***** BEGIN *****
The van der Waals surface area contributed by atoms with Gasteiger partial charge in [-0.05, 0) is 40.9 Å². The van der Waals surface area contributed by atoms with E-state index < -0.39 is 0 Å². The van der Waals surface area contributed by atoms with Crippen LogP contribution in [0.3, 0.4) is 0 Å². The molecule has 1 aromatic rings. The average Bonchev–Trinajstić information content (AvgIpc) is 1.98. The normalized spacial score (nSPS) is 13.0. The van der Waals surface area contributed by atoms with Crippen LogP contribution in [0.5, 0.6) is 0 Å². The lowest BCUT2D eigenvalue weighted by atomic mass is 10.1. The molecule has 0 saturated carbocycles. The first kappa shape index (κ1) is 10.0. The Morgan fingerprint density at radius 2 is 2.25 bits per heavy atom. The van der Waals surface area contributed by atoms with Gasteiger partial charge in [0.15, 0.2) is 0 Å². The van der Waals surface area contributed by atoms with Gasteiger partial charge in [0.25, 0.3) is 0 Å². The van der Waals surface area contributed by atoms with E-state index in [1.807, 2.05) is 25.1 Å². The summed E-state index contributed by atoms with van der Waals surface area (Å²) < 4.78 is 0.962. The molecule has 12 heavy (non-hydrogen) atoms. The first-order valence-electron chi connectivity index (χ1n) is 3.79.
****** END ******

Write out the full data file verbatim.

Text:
The van der Waals surface area contributed by atoms with Gasteiger partial charge in [-0.05, 0) is 40.9 Å². The van der Waals surface area contributed by atoms with E-state index < -0.39 is 0 Å². The van der Waals surface area contributed by atoms with Crippen LogP contribution in [0.3, 0.4) is 0 Å². The molecule has 1 aromatic rings. The average Bonchev–Trinajstić information content (AvgIpc) is 1.98. The normalized spacial score (nSPS) is 13.0. The van der Waals surface area contributed by atoms with Crippen LogP contribution in [0.5, 0.6) is 0 Å². The lowest BCUT2D eigenvalue weighted by atomic mass is 10.1. The molecule has 0 saturated carbocycles. The first kappa shape index (κ1) is 10.0. The Morgan fingerprint density at radius 2 is 2.25 bits per heavy atom. The van der Waals surface area contributed by atoms with Gasteiger partial charge in [0.15, 0.2) is 0 Å². The van der Waals surface area contributed by atoms with Gasteiger partial charge in [0.25, 0.3) is 0 Å². The van der Waals surface area contributed by atoms with E-state index in [1.807, 2.05) is 25.1 Å². The summed E-state index contributed by atoms with van der Waals surface area (Å²) < 4.78 is 0.962. The molecule has 12 heavy (non-hydrogen) atoms. The first-order valence-electron chi connectivity index (χ1n) is 3.79.